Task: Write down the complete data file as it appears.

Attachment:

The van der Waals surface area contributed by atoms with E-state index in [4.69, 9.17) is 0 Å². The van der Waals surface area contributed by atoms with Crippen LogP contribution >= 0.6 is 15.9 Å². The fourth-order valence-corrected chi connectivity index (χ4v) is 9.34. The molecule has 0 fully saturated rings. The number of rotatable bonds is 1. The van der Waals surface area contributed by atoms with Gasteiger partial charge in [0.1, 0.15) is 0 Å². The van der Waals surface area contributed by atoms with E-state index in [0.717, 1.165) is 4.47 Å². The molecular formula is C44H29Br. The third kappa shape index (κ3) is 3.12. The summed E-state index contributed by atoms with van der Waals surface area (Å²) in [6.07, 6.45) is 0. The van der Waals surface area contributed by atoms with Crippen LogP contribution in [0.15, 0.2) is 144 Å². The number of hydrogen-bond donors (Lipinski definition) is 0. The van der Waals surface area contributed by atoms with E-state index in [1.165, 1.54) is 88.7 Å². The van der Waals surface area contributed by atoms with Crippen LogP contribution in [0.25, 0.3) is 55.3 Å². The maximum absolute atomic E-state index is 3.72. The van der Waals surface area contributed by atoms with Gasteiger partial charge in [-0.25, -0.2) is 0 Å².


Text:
The van der Waals surface area contributed by atoms with E-state index in [4.69, 9.17) is 0 Å². The van der Waals surface area contributed by atoms with Crippen LogP contribution >= 0.6 is 15.9 Å². The fourth-order valence-corrected chi connectivity index (χ4v) is 9.34. The molecule has 0 fully saturated rings. The number of rotatable bonds is 1. The van der Waals surface area contributed by atoms with Gasteiger partial charge in [0.1, 0.15) is 0 Å². The van der Waals surface area contributed by atoms with E-state index in [0.717, 1.165) is 4.47 Å². The molecular formula is C44H29Br. The third kappa shape index (κ3) is 3.12. The summed E-state index contributed by atoms with van der Waals surface area (Å²) in [6.07, 6.45) is 0. The van der Waals surface area contributed by atoms with Crippen LogP contribution in [0.15, 0.2) is 144 Å². The number of hydrogen-bond donors (Lipinski definition) is 0. The van der Waals surface area contributed by atoms with E-state index in [1.165, 1.54) is 88.7 Å². The van der Waals surface area contributed by atoms with Crippen LogP contribution in [0.25, 0.3) is 55.3 Å². The maximum absolute atomic E-state index is 3.72. The van der Waals surface area contributed by atoms with Gasteiger partial charge in [-0.25, -0.2) is 0 Å².